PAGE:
The uniqueness of this mother-infant time is easy to see when you compare us with other species. For example, think for a moment of the way we normally see a chimp or gorilla baby with its mother. Certainly they interact. Definitely they will occasionally play. However, to a much greater degree, what you observe is a detached attitude of the mother with little to no eye-to-eye contact. That makes sense, when you think of it. For the babies being more mature when chimps and gorillas are born, they are past that time of excessive dependency required of humans. That means that chimps and gorillas can much more take care of themselves, even to the point that they do not need to be held but can cling to the mother’s fur. It follows that extra motherly attention is not necessary.

Now, think about humans’ mother-infant interaction. Compare the two. When we observe human mothering, let us say the mother is breast or bottle feeding her child, you might see the mother and baby looking deeply and for prolonged periods into each other’s faces. The same kind of intense interaction is characteristic of play times between the two. Each is fully attentive to the nuances of facial expressions and sound emitted by the other. This is a lengthy intensive education for human infants in the finer points of facial expression. The mother might be making sounds, cooing, using words and talking, perhaps singing or humming in order to soothe and pacify.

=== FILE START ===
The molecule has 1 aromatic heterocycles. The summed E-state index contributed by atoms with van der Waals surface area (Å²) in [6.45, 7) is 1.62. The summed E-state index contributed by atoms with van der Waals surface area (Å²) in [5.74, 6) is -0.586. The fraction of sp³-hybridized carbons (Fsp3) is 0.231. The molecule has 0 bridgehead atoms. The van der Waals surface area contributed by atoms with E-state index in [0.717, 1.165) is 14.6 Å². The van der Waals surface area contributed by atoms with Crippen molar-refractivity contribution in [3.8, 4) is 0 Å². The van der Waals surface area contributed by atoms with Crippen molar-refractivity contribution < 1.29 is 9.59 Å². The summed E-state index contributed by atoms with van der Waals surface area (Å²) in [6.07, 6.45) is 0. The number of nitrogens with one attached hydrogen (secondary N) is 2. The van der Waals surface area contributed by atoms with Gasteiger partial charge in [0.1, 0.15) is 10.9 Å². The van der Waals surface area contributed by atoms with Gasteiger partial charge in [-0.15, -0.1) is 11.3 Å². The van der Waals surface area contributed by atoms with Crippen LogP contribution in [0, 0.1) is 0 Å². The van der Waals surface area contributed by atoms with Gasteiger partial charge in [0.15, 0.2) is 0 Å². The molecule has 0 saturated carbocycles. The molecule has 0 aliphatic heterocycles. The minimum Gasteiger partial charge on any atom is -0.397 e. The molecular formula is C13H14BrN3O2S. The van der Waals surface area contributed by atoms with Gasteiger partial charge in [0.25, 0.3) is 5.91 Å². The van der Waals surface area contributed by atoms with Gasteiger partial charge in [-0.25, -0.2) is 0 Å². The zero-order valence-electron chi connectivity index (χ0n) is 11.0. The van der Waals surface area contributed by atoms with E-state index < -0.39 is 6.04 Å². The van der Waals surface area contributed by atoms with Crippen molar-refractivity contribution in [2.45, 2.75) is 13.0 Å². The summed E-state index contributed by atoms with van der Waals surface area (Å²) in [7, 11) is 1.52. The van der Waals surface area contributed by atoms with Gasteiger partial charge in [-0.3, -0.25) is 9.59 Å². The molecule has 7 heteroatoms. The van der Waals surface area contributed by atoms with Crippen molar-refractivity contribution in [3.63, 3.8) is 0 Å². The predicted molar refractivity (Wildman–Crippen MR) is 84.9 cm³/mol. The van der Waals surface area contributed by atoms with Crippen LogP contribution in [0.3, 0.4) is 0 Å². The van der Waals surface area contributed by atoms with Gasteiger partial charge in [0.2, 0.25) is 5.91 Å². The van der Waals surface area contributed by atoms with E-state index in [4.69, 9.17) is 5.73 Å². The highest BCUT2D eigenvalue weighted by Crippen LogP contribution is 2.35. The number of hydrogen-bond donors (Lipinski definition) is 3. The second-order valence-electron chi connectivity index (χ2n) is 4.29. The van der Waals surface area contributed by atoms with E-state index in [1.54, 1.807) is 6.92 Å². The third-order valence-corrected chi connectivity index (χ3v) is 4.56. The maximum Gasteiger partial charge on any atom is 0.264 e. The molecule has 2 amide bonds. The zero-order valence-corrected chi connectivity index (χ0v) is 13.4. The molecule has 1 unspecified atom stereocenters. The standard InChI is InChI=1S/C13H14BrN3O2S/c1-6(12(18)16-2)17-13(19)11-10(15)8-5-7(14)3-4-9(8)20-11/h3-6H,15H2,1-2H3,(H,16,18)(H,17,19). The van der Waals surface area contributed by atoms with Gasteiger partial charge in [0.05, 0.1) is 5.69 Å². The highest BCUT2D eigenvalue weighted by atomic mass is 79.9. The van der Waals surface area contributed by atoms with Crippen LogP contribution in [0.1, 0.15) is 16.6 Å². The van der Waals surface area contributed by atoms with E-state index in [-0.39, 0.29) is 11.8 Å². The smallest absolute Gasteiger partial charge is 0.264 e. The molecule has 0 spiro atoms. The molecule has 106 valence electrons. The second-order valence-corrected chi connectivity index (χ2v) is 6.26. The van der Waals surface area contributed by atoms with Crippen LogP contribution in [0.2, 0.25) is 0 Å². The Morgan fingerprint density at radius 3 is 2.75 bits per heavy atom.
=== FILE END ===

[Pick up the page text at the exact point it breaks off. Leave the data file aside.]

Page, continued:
Lay that alongside what we normally see in the mother-infant interaction of our primate relatives. Let us take, for example, chimps and gorillas. In Nature, chimps and gorillas do very little of that. A mother might be observed nursing, but her face is often looking off into the distance. When not nursing, the child might be clinging to the mother’s fur, oftentimes not even in direct view of the mother’s eyes. At any rate, the mother, being clung to, appears unaffected and seemingly absent-minded, or watching and monitoring its environment and the behavior of others in the social group in its vicinity.